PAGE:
A Closer Listen: Concert on the Quad
Written by Asa Hoffman
Gathering together with peers to enjoy live music is special because it intertwines connections and centers the focus around shared human experience. During a season in which social gatherings are tough to come by, Concert on the Quad was a breath of fresh air to the Hillsdale community. Though we had only been on campus for a couple of weeks prior to that Friday night in September, everyone felt the social toll extracted by COVID-19. Concert on the Quad helped to mend the strained social fabric of campus and did so not just by the excellence of the student performers.
I had the privilege of playing a set with other talented students and could not have asked for a better way to kick off the semester. Though there was a large crowd, it did not feel intimidating because we were all there to enjoy ourselves. When our band played the opening notes to The Weeknd’s hit “Blinding Lights,” there was audible excitement in the crowd; they were anxious to hear our take on a chart-topping song, even though we are just normal Hillsdale students like them.
It is this energy that makes Concert on the Quad a mainstay of the fall semester at Hillsdale. Freshmen and seniors alike take to the stage in a vibrant celebration of campus, and outside of home football games, it is the first time each year in which a large part of the student body is gathered. It’s always exciting for me to see new students perform because this concert is their initiation into the Hillsdale music scene, a right of passage into a bustling, yet welcoming fraternity of student musicians.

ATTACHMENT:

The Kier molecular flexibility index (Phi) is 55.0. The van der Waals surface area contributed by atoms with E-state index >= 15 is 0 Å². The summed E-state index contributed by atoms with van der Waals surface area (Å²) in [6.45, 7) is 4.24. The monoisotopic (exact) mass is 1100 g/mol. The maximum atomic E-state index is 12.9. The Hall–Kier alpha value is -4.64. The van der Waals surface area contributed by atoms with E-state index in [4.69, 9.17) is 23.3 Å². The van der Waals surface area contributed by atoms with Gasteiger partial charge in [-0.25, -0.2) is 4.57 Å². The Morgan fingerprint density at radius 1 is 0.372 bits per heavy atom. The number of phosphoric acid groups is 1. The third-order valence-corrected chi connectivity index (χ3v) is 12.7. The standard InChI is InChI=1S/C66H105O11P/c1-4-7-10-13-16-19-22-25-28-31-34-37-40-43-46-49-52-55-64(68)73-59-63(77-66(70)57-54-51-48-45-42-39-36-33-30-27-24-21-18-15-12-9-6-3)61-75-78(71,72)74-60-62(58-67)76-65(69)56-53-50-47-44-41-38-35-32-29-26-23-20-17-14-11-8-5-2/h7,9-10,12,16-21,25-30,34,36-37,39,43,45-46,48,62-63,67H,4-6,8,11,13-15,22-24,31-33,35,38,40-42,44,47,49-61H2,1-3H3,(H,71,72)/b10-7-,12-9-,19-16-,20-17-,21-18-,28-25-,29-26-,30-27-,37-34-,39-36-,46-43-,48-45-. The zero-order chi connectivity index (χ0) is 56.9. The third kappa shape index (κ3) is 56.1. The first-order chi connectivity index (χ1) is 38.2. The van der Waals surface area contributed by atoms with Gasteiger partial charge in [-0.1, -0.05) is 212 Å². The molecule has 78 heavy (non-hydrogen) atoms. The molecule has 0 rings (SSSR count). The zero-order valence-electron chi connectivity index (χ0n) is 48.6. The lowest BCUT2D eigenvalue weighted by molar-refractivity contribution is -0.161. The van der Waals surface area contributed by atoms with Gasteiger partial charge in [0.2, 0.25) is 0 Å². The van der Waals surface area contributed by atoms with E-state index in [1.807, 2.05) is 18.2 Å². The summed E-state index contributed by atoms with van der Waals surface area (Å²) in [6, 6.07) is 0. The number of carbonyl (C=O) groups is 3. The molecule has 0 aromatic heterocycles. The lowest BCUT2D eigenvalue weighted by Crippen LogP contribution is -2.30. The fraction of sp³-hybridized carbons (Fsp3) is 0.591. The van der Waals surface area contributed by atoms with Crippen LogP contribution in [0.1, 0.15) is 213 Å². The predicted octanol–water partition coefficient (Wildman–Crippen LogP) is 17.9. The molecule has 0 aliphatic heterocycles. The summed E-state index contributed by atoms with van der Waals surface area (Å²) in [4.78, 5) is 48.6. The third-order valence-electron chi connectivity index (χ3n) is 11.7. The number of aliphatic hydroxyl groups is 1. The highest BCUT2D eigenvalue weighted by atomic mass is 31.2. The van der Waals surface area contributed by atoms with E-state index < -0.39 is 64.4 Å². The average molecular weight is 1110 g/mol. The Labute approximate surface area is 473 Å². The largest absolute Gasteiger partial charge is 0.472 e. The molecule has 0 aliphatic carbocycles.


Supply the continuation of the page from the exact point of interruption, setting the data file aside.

Rather than perfection, the expectation is that the performers share honestly and artfully what is important to them. To the delight of all involved, this expectation is always realized, which makes for an incredibly good time. This year, a group called Visiting Hours performed the hit Eagles song “Hotel California,” which they made even more cool by rewriting the lyrics to speak about our beloved dining hall, the Grewcock Student Union. The performance was as hilarious as it was excellent, and I don’t think there was a single person not left smiling. My group even played “Sunday Morning” by Maroon 5, a seemingly odd song to play on a Friday night, but that did not keep anyone from having a good time. Whether it was the warm cider, the beautiful backdrop of Christ Chapel, or the music, every aspect of the night was uplifting.
The event serves as a beacon to be looked back upon when the dreariness of life is overwhelming; when isolation threatens to steal your joy, you can recall the togetherness of the night and press forward. Though I played at my final Concert on the Quad this year, I am certain it will continue to be a font of happiness for me and those who grace the campus in the future.
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Asa Hoffman, ’21, is a proud Oregonian who studies politics and music. When he is not working on schoolwork or managing things at the radio station, he is probably formulating his next pretentious take on music. If there is a concert on campus, odds are good that he is playing at it.
Published in November 2020